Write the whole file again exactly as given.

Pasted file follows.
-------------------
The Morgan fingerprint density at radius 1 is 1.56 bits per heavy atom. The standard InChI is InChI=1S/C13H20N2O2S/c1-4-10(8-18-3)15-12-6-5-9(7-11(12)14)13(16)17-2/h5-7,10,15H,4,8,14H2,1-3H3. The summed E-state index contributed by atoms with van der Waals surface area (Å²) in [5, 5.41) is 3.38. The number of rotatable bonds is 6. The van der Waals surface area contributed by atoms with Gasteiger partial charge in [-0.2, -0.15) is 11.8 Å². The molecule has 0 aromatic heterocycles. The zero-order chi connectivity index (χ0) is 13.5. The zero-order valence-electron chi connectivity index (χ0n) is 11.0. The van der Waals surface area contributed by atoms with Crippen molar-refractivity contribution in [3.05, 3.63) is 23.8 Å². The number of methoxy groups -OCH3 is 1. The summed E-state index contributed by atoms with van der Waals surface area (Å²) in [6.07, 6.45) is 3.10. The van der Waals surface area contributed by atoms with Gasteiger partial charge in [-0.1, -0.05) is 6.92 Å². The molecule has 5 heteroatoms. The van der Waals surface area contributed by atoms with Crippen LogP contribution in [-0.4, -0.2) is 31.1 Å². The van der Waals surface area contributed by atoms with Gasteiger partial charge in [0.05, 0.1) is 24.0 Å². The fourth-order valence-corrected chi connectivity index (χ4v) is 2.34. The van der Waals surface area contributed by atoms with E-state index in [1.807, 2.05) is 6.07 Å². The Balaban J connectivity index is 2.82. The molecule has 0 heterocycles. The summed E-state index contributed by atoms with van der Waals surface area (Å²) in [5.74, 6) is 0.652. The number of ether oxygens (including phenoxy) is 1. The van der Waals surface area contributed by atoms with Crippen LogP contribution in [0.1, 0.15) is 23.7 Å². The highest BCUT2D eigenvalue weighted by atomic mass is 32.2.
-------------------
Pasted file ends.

The Morgan fingerprint density at radius 1 is 1.56 bits per heavy atom. The standard InChI is InChI=1S/C13H20N2O2S/c1-4-10(8-18-3)15-12-6-5-9(7-11(12)14)13(16)17-2/h5-7,10,15H,4,8,14H2,1-3H3. The summed E-state index contributed by atoms with van der Waals surface area (Å²) in [5, 5.41) is 3.38. The number of rotatable bonds is 6. The van der Waals surface area contributed by atoms with Gasteiger partial charge in [-0.2, -0.15) is 11.8 Å². The molecule has 0 aromatic heterocycles. The zero-order chi connectivity index (χ0) is 13.5. The zero-order valence-electron chi connectivity index (χ0n) is 11.0. The van der Waals surface area contributed by atoms with Crippen molar-refractivity contribution in [3.05, 3.63) is 23.8 Å². The number of methoxy groups -OCH3 is 1. The summed E-state index contributed by atoms with van der Waals surface area (Å²) in [6.07, 6.45) is 3.10. The van der Waals surface area contributed by atoms with Gasteiger partial charge in [-0.1, -0.05) is 6.92 Å². The molecule has 5 heteroatoms. The van der Waals surface area contributed by atoms with Crippen LogP contribution in [-0.4, -0.2) is 31.1 Å². The van der Waals surface area contributed by atoms with Gasteiger partial charge in [0.05, 0.1) is 24.0 Å². The fourth-order valence-corrected chi connectivity index (χ4v) is 2.34. The van der Waals surface area contributed by atoms with E-state index in [1.807, 2.05) is 6.07 Å². The Balaban J connectivity index is 2.82. The molecule has 0 heterocycles. The summed E-state index contributed by atoms with van der Waals surface area (Å²) in [5.74, 6) is 0.652. The number of ether oxygens (including phenoxy) is 1. The van der Waals surface area contributed by atoms with Crippen LogP contribution in [0.1, 0.15) is 23.7 Å². The highest BCUT2D eigenvalue weighted by atomic mass is 32.2.